We have 3 ISP connections (BGP based) coming to our redundant pair of MX routers. These routers connect to a WAN Switch and goes to Firewall and goes to core switch cluster. Now I would like to know what is the best practice to handle ISPs in terms of VLANs in the lan side. Is it better to have 3 different Vlans or trunk all ISPs in one VLAN in the wan switch and core switch? How do generally companies handle different routed ISP connections in Lan side? Do they separate them using L2 vlan tags or never mind about it?

  • 1
    It's really unclear what you're asking. What are you trying to accomplish? With routed connections, VLANs shouldn't matter.
    – Ron Trunk
    Commented Sep 20, 2016 at 12:01
  • It is routed only in the router. After that it is a switched connection from WAN switch.
    – user88975
    Commented Sep 20, 2016 at 12:03
  • 3
    Again, what are you trying to do? Please provide a simple network diagram too.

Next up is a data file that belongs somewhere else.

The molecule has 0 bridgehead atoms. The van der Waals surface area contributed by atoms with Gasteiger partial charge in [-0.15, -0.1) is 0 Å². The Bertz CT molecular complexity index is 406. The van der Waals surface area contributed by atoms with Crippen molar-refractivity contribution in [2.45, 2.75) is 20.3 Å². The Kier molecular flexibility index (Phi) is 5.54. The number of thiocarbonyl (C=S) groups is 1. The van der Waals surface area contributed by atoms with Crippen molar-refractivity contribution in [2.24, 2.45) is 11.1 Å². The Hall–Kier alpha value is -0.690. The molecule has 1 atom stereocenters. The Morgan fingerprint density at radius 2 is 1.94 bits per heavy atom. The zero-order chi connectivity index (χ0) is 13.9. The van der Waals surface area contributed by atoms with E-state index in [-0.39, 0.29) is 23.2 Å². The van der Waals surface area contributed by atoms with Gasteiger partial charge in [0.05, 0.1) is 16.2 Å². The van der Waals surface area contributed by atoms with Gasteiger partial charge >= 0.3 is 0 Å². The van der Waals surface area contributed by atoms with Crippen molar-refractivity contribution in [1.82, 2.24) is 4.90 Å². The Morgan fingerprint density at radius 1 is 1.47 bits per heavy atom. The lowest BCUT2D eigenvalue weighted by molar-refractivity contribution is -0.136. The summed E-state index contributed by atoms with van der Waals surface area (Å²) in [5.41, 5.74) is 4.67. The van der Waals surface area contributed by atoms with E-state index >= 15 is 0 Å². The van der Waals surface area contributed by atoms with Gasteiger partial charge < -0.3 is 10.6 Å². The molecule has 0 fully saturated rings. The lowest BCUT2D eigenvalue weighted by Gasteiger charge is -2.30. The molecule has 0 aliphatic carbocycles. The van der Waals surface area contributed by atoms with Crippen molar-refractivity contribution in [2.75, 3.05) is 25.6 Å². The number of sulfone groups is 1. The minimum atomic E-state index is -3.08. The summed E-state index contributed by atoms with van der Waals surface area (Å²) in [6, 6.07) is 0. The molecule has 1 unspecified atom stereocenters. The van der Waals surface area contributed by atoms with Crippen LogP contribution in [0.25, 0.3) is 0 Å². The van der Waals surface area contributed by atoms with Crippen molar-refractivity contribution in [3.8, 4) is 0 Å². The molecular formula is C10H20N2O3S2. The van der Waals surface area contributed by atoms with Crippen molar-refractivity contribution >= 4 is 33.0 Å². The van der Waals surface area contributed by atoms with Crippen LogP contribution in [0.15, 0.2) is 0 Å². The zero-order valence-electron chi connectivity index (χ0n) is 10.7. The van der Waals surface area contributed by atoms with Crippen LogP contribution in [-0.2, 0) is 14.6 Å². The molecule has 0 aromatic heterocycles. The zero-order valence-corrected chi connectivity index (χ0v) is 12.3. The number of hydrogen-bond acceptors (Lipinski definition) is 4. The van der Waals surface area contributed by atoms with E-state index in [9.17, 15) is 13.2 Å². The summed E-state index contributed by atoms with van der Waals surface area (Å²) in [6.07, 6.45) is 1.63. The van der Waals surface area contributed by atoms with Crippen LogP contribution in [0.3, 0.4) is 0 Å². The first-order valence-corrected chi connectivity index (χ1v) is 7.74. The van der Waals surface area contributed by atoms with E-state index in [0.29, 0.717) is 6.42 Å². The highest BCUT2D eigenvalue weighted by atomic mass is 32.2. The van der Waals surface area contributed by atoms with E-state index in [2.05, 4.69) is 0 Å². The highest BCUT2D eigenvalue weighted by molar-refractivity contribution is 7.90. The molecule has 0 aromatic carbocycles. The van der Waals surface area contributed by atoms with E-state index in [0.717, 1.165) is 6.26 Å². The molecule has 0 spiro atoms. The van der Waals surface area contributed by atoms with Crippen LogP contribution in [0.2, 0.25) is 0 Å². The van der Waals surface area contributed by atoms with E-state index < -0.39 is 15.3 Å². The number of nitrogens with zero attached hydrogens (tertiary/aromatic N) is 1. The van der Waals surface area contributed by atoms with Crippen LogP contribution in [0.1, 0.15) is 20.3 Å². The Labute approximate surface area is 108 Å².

– Ron Trunk
    Commented Sep 20, 2016 at 12:06

1 Answer 1


From my perspective, in keeping with the KISS principle you should only seek to differentiate those ISP services into your network as far as the devices that need to know the difference.

In other words, if you are using the ISPs interchangeably for generic Internet access, keep it simple on the internal network and just have a default route to the firewall, and let it (or the router beyond it) sort out how to split traffic.

If on the other hand you are using the different ISPs for different traffic types, you may need to "extend" some notion of that differentiation into the internal network through routing, tagging, NAT-ing or whatever.

So getting back to your original question, only create 3 different VLANs if you have a good reason to. Otherwise you're just complicating things without a corresponding benefit.

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